The read system call accepts three arguments: file descriptor, buffer, and the number of bytes. The system call then reads up to the count bytes from the passed file descriptor argument into the buffer.

Summary of System Calls

Strace also allows us to get a summary of system calls made by a process. By passing the -c or –summary-only argument, we can get an output such as the one shown below:

The command filters and arranges the output more efficiently than the normal strace output. To get both summary and normal strace output, pass the -C argument.

How To Use Strace With Running Processes

At other times, you will need a trace of a running process. Up to this point, we have only used strace a single command. To trace a running process, we can use the -p argument followed by the Process ID (PID) process to attach strace to it.

You can get the PID of a running process by using the top and grep, ps, htop, pidof, or other system monitoring tools.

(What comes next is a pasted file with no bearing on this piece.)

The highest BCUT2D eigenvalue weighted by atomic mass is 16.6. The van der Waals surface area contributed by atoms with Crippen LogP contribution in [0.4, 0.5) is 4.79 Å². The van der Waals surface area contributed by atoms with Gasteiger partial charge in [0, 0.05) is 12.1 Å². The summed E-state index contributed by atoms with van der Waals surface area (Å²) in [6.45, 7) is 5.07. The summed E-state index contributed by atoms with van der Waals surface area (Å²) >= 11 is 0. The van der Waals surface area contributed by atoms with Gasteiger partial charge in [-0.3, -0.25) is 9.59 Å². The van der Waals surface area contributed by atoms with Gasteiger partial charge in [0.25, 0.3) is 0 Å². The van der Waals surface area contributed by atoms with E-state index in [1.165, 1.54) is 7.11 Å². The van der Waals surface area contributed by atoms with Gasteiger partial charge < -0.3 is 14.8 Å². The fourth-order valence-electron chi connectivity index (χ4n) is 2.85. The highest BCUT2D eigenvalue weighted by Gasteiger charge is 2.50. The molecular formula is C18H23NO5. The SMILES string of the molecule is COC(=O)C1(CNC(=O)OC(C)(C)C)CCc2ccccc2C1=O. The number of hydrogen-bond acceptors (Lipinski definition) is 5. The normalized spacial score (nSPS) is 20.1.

For example, to get the PID of the apache process, we can use:

ps -ax | grep -i apache2

That should give you the PID of the apache2 process (PID 3514 in this case), and we can use it to attach it to strace.

That should display an output similar to the one shown below.

Strace will continuously trace the attached process and show output as the attached process executes system calls. To terminate the trace, press CTRL + C, which detaches the process from the strace.

How to Save Strace Output to Files

We can also redirect the output of strace to a file as an argument. Using the -o flag followed by the file path as an argument, we can save strace logs.

For example:

strace -p 3514 -o ~/Desktop/apache_trace

Once the file is saved, you can later monitor and analyze it.


In this guide, we learned how to install and use strace on Major Linux distributions. Now that you understand system calls and how processes work, you can use strace to monitor and debug a running system process running.

The concepts learned in this tutorial are very useful, mainly because you can use what you’ve learned to monitor if anyone is tampering with system processes.

About the author

John Otieno

My name is John and am a fellow geek like you. I am passionate about all things computers from Hardware, Operating systems to Programming. My dream is to share my knowledge with the world and help out fellow geeks. Follow my content by subscribing to LinuxHint mailing list